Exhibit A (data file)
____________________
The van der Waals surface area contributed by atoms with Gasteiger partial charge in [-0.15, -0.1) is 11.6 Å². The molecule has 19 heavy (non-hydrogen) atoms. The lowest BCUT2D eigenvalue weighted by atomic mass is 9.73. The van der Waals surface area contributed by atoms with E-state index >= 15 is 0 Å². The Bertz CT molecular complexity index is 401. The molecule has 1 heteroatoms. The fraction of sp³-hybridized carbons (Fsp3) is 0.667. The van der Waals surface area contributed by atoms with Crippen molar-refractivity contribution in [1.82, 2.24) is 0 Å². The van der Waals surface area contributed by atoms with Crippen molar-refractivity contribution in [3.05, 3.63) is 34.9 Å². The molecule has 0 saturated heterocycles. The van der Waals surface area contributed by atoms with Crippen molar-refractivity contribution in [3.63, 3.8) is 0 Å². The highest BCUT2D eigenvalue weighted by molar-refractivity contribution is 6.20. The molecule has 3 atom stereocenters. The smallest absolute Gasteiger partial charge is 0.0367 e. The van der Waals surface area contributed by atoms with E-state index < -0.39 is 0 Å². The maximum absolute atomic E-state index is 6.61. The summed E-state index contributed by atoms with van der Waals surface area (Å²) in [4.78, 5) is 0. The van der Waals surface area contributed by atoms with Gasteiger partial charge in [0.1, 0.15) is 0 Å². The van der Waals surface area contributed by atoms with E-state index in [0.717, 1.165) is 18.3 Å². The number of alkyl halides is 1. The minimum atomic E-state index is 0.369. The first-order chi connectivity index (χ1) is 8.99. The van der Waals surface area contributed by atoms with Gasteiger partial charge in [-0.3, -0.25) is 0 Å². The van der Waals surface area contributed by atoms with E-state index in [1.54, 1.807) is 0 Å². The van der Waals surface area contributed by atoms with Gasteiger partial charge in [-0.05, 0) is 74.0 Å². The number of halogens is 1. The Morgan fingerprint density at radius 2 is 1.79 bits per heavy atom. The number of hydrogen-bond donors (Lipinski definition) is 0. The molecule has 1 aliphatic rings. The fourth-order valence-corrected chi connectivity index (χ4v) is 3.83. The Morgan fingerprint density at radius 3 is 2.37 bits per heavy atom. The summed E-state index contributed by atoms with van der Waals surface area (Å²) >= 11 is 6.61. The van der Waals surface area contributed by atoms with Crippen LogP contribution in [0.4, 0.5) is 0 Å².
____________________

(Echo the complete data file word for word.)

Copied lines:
The van der Waals surface area contributed by atoms with Gasteiger partial charge in [-0.15, -0.1) is 11.6 Å². The molecule has 19 heavy (non-hydrogen) atoms. The lowest BCUT2D eigenvalue weighted by atomic mass is 9.73. The van der Waals surface area contributed by atoms with E-state index >= 15 is 0 Å². The Bertz CT molecular complexity index is 401. The molecule has 1 heteroatoms. The fraction of sp³-hybridized carbons (Fsp3) is 0.667. The van der Waals surface area contributed by atoms with Crippen molar-refractivity contribution in [1.82, 2.24) is 0 Å². The van der Waals surface area contributed by atoms with Crippen molar-refractivity contribution in [3.05, 3.63) is 34.9 Å². The molecule has 0 saturated heterocycles. The van der Waals surface area contributed by atoms with Crippen molar-refractivity contribution in [3.63, 3.8) is 0 Å². The highest BCUT2D eigenvalue weighted by molar-refractivity contribution is 6.20. The molecule has 3 atom stereocenters. The smallest absolute Gasteiger partial charge is 0.0367 e. The van der Waals surface area contributed by atoms with E-state index < -0.39 is 0 Å². The maximum absolute atomic E-state index is 6.61. The summed E-state index contributed by atoms with van der Waals surface area (Å²) in [4.78, 5) is 0. The van der Waals surface area contributed by atoms with Gasteiger partial charge in [0.1, 0.15) is 0 Å². The van der Waals surface area contributed by atoms with E-state index in [0.717, 1.165) is 18.3 Å². The number of alkyl halides is 1. The minimum atomic E-state index is 0.369. The first-order chi connectivity index (χ1) is 8.99. The van der Waals surface area contributed by atoms with Gasteiger partial charge in [-0.3, -0.25) is 0 Å². The van der Waals surface area contributed by atoms with E-state index in [1.54, 1.807) is 0 Å². The van der Waals surface area contributed by atoms with Gasteiger partial charge in [-0.05, 0) is 74.0 Å². The number of halogens is 1. The Morgan fingerprint density at radius 2 is 1.79 bits per heavy atom. The number of hydrogen-bond donors (Lipinski definition) is 0. The molecule has 1 aliphatic rings. The fourth-order valence-corrected chi connectivity index (χ4v) is 3.83. The Morgan fingerprint density at radius 3 is 2.37 bits per heavy atom. The summed E-state index contributed by atoms with van der Waals surface area (Å²) >= 11 is 6.61. The van der Waals surface area contributed by atoms with Crippen LogP contribution in [0.4, 0.5) is 0 Å².